“All these rallies are like this. We have more enthusiasm than any candidate in the history of this country,” Trump said. “We’re going to win Minnesota. You know, Minnesota hasn’t been won [by a Republican] since 1972.”

“There’s going to be a red wave next month,” he added.

Before leaving for Georgia on Friday, Trump huddled with aides at his 800-acre golf club in Miami to discuss stalled negotiations over a Covid-19 relief package. The president pushed Senate Republicans to get behind a deal during an NBC News town hall the previous night — a push that critics say is an eleventh-hour attempt to salvage his reelection campaign.

But out on the campaign trail, Trump struck an optimistic tone. At the outdoor rally in Ocala, he promised a “big, big victory in the next 18 days” and “thunderous defeat” on election night. During an event with senior voters in Fort Myers, he claimed to be ahead of Biden in the Sunshine State.

Trump’s cross-country campaign schedule has accompanied a small but noticeable shift in messaging during events that are narrowly aimed at reaching new voters — a change he made amid pressure from aides after his initial debate performance elicited universally poor reviews. At the “Seniors for Trump” event in Fort Myers, he acknowledged the grief many have felt during the coronavirus pandemic.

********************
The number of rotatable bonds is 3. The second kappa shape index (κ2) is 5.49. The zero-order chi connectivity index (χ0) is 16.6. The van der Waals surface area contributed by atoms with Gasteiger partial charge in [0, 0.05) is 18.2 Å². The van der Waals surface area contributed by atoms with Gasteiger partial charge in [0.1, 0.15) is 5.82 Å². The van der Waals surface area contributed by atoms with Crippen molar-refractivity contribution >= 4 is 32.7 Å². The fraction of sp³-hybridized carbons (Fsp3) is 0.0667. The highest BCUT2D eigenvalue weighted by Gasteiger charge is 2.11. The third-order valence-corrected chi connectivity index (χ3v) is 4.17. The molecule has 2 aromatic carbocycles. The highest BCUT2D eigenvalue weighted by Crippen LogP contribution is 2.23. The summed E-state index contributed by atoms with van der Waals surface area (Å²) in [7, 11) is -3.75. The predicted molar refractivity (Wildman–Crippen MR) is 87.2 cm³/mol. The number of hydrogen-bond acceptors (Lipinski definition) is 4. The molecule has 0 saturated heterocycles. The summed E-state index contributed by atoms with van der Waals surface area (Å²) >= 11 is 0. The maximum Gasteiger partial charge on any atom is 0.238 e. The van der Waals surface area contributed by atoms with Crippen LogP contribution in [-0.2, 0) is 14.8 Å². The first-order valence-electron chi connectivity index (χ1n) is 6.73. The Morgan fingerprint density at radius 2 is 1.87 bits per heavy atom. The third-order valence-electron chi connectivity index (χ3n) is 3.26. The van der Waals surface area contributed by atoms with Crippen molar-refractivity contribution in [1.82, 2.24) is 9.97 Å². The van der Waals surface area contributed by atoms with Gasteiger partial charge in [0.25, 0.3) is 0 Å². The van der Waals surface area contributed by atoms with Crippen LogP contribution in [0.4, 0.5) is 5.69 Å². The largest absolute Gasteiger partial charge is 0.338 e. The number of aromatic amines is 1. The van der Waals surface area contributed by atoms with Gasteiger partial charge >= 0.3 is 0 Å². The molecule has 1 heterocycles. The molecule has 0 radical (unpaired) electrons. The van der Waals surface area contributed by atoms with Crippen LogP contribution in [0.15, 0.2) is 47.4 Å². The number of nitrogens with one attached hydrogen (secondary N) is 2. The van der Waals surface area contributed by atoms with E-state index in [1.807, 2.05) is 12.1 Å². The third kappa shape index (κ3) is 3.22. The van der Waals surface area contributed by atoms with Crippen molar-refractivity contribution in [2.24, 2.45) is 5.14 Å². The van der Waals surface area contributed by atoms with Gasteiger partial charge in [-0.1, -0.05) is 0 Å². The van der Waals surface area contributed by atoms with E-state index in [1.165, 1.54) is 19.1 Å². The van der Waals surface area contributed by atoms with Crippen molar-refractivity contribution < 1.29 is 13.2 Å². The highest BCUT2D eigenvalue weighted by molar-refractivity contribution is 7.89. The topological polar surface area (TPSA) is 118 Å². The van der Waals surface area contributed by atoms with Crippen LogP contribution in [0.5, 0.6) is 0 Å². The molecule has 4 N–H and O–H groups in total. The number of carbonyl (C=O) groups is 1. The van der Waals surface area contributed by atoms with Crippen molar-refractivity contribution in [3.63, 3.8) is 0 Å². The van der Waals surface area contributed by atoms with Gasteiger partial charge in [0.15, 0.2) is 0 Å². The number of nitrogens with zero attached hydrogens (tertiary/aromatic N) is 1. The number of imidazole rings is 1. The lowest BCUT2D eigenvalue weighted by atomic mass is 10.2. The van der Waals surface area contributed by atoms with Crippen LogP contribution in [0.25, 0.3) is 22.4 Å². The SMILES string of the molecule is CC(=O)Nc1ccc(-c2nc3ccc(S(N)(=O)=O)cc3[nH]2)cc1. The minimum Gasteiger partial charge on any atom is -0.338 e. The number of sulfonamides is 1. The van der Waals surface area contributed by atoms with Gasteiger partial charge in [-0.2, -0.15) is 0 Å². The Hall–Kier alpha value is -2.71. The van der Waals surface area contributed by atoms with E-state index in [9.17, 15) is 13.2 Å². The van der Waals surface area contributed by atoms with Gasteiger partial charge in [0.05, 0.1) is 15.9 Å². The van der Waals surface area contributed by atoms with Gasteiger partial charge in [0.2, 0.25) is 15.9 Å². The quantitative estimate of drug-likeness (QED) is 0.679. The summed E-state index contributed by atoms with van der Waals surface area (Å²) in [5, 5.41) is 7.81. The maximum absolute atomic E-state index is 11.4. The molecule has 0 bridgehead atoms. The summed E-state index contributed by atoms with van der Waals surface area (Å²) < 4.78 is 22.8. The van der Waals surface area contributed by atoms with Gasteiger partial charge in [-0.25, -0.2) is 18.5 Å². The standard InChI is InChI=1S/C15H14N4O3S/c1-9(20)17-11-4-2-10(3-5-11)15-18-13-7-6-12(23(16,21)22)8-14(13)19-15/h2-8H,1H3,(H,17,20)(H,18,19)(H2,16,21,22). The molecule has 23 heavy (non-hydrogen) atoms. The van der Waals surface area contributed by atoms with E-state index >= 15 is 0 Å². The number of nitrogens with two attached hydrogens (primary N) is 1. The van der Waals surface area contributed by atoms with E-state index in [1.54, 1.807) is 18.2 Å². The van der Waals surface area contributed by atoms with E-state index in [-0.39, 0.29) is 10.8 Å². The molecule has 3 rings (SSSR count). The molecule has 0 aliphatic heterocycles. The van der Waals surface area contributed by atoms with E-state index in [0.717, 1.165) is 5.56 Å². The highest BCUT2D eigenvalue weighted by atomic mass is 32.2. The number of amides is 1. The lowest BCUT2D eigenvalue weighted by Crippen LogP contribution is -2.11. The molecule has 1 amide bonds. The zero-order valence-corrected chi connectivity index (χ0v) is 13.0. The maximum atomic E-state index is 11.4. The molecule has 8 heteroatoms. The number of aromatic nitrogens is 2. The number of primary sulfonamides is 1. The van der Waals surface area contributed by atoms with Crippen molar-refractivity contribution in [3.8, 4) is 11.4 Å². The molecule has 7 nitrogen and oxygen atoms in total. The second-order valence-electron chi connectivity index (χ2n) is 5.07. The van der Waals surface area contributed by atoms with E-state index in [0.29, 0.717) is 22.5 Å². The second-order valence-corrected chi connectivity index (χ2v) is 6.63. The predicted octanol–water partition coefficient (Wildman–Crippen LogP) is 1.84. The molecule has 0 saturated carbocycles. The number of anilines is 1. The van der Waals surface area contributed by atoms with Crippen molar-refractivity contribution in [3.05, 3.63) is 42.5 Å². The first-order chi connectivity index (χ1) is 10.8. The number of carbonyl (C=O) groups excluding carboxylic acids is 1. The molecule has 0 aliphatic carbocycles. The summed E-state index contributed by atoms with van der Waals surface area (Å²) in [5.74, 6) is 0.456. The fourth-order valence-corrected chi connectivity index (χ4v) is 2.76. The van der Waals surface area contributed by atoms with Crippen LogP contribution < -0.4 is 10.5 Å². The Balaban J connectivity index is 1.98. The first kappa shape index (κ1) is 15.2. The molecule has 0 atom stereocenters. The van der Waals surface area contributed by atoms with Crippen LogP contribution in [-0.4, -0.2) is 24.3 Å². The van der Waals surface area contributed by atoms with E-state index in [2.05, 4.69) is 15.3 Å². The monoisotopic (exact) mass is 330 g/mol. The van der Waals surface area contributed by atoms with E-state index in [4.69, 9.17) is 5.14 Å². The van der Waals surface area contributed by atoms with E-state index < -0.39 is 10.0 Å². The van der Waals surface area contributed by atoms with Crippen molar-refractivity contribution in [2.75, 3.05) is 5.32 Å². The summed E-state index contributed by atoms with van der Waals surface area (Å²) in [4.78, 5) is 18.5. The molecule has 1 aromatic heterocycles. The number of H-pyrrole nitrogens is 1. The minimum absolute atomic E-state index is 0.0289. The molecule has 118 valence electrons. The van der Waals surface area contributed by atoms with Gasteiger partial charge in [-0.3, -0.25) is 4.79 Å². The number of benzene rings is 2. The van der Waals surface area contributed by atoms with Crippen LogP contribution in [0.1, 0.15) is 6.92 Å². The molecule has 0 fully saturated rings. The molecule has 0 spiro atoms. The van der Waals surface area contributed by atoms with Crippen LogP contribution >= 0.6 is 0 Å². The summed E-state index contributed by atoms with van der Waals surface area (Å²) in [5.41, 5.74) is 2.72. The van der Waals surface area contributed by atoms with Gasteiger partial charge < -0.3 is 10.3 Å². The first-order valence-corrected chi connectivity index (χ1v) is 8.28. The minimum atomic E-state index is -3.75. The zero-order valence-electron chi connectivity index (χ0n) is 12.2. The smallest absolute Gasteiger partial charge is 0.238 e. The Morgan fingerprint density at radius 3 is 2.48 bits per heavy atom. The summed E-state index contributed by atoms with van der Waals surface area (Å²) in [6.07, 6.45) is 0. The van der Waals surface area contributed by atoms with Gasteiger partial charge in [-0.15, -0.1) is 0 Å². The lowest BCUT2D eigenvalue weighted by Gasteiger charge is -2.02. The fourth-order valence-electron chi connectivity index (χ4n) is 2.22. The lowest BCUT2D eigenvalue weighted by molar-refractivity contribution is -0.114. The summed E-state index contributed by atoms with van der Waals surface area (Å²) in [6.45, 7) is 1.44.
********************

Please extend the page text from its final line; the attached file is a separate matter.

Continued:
“You lose someone and there’s nothing to describe what you have to bear,” he said, adding that he’s “moving heaven and earth to safeguard our seniors” from the lethal virus.

During riffs about suburban women at rallies in Florida and North Carolina, he touted his nomination of Judge Amy Coney Barrett, a mother of seven who is poised to be confirmed to the Supreme Court by the Senate later this month.

Trump is expected to remain on the campaign trail nearly every day until the election, zig-zagging between the Midwest and southern tier of the U.S. to cover all his bases. Next week he will participate in his second and final debate against Biden at Belmont University in Nashville.